In the scheme of things, the policyholders were actually the shareholders in the sense that the participating policyholders were funding the expansion of LIC. They were also having a share in the profits of the shares of the non-participating policies, and if there is a loss in the non-participating policies, they were also sharing the loss. So, the policyholders were the real shareholders.

Now, you are planning to reduce the surplus of the policyholders, and increase the share of profits to the shareholders.

You mean, by diluting 5% equity, the profits from non-participatory policies will benefit the shareholders and not policyholders?

Absolutely. 100% of the profits from non-participating policies will now go to the shareholders.

As on the 31st of March 2021, the embedded value was Rs 140,000 crores because the fund was single and not divided into participatory and non-participatory.

On the 30th of September, in a supplementary, the funds were bifurcated and the share of the shareholders was increased. Then, the embedded value increased to Rs 548,000 crores.

You can see that at the cost of the policyholders, the shareholders are going to be benefitted.

You said protection of the policyholders’ money will be affected after the IPO. In what way?

What I meant was that the objectives of nationalisation will be undermined. The objective of nationalisation was to give protection and right now, the government says they will continue with government guarantees on LIC policies.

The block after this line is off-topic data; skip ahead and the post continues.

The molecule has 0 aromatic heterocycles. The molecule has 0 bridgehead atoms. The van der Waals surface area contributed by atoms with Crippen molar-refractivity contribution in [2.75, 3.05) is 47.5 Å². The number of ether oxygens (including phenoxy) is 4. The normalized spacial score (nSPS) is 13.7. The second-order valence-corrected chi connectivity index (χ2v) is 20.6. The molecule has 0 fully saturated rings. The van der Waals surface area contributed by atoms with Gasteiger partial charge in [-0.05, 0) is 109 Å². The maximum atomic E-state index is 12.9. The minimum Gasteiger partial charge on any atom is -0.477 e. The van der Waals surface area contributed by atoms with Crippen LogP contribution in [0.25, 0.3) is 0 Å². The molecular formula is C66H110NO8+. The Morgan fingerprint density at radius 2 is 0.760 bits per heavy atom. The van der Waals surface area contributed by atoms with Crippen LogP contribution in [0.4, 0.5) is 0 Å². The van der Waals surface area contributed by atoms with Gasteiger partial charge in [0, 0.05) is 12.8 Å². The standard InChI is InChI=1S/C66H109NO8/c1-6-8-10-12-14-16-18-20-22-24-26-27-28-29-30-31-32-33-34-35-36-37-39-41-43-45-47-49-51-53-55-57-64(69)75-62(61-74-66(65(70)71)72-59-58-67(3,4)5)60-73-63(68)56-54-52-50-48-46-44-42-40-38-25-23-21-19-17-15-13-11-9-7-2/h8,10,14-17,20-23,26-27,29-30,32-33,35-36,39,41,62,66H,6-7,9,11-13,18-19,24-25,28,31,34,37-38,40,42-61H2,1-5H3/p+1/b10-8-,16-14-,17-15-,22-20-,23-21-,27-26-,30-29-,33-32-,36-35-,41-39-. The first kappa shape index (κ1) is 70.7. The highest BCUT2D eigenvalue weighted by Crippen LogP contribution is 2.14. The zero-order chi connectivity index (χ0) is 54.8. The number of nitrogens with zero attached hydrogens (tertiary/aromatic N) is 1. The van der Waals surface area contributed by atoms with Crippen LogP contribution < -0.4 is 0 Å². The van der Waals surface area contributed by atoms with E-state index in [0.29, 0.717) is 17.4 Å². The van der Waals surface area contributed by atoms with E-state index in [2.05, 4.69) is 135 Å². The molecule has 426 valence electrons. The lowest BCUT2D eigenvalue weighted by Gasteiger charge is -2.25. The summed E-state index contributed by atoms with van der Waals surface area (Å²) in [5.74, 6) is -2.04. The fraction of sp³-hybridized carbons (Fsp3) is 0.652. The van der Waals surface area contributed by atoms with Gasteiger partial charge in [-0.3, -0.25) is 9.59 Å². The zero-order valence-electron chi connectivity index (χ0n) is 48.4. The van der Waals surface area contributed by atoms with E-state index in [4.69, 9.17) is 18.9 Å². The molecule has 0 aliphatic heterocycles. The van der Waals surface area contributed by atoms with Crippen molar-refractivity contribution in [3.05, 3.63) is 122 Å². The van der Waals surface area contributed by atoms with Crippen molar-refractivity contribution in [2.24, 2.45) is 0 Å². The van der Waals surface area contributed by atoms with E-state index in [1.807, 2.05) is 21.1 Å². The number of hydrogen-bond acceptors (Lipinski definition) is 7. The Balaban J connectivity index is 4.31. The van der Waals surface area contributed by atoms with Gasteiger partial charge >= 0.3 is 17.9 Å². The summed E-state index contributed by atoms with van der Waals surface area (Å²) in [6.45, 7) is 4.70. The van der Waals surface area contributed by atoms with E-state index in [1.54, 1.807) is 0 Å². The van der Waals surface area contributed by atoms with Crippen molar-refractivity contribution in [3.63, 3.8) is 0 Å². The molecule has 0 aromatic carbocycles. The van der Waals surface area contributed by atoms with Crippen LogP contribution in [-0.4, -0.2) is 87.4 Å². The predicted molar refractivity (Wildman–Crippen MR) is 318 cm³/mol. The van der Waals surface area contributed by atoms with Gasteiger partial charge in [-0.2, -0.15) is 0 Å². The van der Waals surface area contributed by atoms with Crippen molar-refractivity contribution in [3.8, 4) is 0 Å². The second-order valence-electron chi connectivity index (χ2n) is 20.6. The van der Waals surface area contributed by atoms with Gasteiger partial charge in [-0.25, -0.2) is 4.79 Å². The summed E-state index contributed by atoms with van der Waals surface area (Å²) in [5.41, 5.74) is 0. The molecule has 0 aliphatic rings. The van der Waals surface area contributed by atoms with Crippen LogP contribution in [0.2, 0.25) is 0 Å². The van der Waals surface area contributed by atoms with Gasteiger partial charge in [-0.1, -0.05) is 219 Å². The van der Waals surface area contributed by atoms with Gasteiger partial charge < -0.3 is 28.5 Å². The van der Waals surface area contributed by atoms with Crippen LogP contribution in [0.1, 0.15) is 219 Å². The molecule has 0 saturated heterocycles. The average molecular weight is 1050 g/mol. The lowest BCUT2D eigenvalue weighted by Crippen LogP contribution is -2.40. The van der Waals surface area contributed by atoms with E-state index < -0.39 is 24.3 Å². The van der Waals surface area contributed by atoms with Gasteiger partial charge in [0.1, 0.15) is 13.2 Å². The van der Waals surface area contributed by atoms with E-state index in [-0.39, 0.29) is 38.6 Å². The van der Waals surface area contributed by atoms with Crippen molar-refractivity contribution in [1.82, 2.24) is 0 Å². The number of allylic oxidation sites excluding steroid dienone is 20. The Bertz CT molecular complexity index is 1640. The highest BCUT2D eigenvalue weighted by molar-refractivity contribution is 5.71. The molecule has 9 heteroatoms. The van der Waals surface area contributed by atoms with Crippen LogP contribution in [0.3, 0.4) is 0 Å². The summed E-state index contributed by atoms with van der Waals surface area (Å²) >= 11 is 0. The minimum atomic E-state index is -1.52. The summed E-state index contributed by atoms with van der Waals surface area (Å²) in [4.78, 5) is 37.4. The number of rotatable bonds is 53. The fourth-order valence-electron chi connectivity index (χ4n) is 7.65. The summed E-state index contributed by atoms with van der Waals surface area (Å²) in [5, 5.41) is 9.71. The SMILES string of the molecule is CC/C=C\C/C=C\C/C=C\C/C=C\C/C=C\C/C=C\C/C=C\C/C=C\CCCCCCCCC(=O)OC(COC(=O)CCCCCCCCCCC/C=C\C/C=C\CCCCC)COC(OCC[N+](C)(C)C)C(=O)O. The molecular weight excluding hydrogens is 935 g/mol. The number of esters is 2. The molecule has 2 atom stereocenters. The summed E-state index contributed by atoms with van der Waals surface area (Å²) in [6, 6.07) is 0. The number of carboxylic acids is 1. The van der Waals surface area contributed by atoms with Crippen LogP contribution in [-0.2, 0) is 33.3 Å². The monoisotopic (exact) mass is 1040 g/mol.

But you don’t think it will continue for a long time?

How long it can continue is a matter of conjecture.

Do you feel with this, the trust and confidence policyholders have on LIC will also be affected?

That’s why we are saying, the government is selling people’s trust in LIC, more than anything else!

The kind of work LIC has done has resulted in 29 crore (290 million) individual policyholders and 10 crore (100 milliomn) group policyholders. It means LIC has touched every household in the country.

Now, when the objective becomes maximisation of profit rather than nation building, naturally LIC also has to take up issues where profits can be generated for shareholders.

What is the premium size of the LIC policy, and what is the premium size of the private insurance? The premium size of LIC policy is a little over Rs 16,000 while it is Rs 89,000 in the private sector!

It very clearly demonstrates the reach of LIC to insure the marginalised, the weaker sections, and the lower middle income groups.

You feel these groups will get excluded soon?

If your concentration is only on profits, these groups will get marginalised.

Not only that, you start concentrating on the higher premium policies because that is from where you get more profits.

The lower income policies and higher income policies involve some kind of cross subsidisation and with this, that cross subsidisation will totally go away hurting the interests of the poorer sections of policyholders.